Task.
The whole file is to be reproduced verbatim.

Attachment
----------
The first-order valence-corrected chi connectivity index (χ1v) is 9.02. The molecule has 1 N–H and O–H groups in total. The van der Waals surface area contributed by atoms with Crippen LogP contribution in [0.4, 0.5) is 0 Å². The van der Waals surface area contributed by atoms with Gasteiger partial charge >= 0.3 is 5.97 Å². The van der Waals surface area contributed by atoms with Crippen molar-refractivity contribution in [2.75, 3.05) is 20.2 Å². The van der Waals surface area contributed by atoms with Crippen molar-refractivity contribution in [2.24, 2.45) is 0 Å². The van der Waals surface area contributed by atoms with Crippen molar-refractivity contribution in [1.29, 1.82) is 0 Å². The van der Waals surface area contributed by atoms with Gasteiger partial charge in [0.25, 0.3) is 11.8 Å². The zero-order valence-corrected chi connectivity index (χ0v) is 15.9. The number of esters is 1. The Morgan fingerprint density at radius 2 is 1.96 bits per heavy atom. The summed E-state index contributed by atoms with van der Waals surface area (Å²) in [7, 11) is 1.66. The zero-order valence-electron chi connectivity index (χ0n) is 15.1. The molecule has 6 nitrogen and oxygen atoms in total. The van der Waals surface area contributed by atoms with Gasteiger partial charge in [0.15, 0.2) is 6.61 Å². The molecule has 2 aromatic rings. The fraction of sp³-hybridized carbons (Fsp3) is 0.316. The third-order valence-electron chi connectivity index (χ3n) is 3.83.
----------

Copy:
The first-order valence-corrected chi connectivity index (χ1v) is 9.02. The molecule has 1 N–H and O–H groups in total. The van der Waals surface area contributed by atoms with Crippen LogP contribution in [0.4, 0.5) is 0 Å². The van der Waals surface area contributed by atoms with Gasteiger partial charge >= 0.3 is 5.97 Å². The van der Waals surface area contributed by atoms with Crippen molar-refractivity contribution in [2.75, 3.05) is 20.2 Å². The van der Waals surface area contributed by atoms with Crippen molar-refractivity contribution in [2.24, 2.45) is 0 Å². The van der Waals surface area contributed by atoms with Crippen molar-refractivity contribution in [1.29, 1.82) is 0 Å². The van der Waals surface area contributed by atoms with Gasteiger partial charge in [0.25, 0.3) is 11.8 Å². The zero-order valence-corrected chi connectivity index (χ0v) is 15.9. The number of esters is 1. The Morgan fingerprint density at radius 2 is 1.96 bits per heavy atom. The summed E-state index contributed by atoms with van der Waals surface area (Å²) in [7, 11) is 1.66. The zero-order valence-electron chi connectivity index (χ0n) is 15.1. The molecule has 6 nitrogen and oxygen atoms in total. The van der Waals surface area contributed by atoms with Gasteiger partial charge in [0.15, 0.2) is 6.61 Å². The molecule has 2 aromatic rings. The fraction of sp³-hybridized carbons (Fsp3) is 0.316. The third-order valence-electron chi connectivity index (χ3n) is 3.83.